Accuracy of the diffusive gradients in thin-films technique: Diffusive boundary layer and effective sampling area considerations

Department of Environmental Science, Lancaster Environment Center, Lancaster University, Lancaster LA1-4YQ, United Kingdom.
Analytical Chemistry (Impact Factor: 5.83). 06/2006; 78(11):3780-7. DOI: 10.1021/ac060139d
Source: PubMed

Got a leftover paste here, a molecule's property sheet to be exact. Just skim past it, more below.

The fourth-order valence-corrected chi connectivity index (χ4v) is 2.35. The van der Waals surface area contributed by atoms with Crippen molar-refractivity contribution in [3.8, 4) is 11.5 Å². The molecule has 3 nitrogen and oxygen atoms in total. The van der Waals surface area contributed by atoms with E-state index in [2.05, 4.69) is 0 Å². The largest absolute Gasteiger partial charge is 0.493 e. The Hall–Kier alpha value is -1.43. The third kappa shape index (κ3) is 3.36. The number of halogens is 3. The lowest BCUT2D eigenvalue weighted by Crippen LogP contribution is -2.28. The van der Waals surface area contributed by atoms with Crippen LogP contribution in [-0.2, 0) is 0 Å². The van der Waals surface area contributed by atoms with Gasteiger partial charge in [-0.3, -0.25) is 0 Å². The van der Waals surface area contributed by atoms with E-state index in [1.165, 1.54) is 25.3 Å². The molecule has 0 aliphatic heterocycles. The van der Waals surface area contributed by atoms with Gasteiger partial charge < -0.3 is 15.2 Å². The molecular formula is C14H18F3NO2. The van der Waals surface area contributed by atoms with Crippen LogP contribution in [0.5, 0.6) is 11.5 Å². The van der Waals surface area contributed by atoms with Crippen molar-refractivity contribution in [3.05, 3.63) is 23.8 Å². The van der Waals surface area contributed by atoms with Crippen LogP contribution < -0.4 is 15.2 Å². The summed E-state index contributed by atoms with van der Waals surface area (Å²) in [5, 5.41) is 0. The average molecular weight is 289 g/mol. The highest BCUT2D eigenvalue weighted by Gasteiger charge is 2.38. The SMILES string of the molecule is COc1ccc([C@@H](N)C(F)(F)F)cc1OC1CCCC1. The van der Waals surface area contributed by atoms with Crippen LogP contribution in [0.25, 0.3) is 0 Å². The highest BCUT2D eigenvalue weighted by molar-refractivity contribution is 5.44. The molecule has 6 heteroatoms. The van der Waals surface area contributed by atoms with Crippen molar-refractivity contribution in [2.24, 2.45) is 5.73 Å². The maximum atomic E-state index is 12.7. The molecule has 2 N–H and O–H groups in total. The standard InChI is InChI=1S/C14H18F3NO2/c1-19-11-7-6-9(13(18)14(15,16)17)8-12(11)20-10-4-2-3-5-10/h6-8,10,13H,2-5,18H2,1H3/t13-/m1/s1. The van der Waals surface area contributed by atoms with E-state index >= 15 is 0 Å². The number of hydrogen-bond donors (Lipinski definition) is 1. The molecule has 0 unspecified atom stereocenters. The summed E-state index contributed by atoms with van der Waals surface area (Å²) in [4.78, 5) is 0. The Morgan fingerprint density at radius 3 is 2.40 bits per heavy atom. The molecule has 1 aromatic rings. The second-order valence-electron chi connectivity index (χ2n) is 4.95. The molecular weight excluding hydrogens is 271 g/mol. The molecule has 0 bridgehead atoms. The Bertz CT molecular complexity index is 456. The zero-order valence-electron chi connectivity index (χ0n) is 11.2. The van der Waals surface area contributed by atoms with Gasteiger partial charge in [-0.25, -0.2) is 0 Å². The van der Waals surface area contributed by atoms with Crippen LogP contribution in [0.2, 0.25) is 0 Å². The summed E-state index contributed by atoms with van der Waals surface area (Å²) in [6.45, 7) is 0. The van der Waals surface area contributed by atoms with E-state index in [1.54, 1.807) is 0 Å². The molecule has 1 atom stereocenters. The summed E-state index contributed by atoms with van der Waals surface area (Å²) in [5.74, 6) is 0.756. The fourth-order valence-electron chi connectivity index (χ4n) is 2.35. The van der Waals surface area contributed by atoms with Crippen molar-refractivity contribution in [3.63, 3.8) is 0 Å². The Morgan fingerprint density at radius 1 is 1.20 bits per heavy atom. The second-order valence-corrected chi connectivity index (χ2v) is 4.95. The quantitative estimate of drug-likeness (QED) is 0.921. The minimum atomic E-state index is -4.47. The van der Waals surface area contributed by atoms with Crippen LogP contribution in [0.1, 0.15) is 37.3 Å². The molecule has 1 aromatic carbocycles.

ABSTRACT When using the diffusive gradients in thin-films (DGT) technique in well-stirred solutions, the diffusive boundary layer has generally been ignored on the assumption that it is negligibly thin compared to the total thickness of delta g, i.e., the sum of the thickness of the prefilter and diffusive gel. Deployment of devices with different diffusive layer thicknesses showed that the thickness of the DBL was approximately 0.23 mm in moderate to well-stirred solutions, but substantially thicker in poorly or unstirred solutions. Measurement of the distribution of Cd in the DGT resin gel at high spatial resolution (100 microm) using laser ablation inductively coupled plasma mass spectrometry showed that the effective sampling window had a larger diameter (2.20 cm) than the geometric diameter of the exposure window (2.00 cm). Lateral diffusion in the gel, which had previously been neglected, therefore increased the effective surface area of the device by approximately 20%. The concentrations measured by DGT agreed well with the known concentrations in standard solutions for all diffusion layer thicknesses, when the effective area and the appropriate diffusive boundary layer (DBL) were used. The extent of the error associated with neglecting the DBL and using the geometric window area depends on the gel layer thickness and the true thickness of the DBL, as determined by the deployment geometry and flow regime. When DGT measurements were made in well-stirred solutions using a 0.80-mm diffusive gel, the effect of neglecting the DBL and using the inappropriate geometric area offset each other, with the error being <+/-10%. For precise measurements, and especially work involving speciation or kinetic measurements, where DGT devices with different diffusive gel layer thicknesses are deployed, it is necessary to use the effective area and the appropriate DBL thickness in the full DGT equation, which allows for the use of layer-specific diffusion coefficients.

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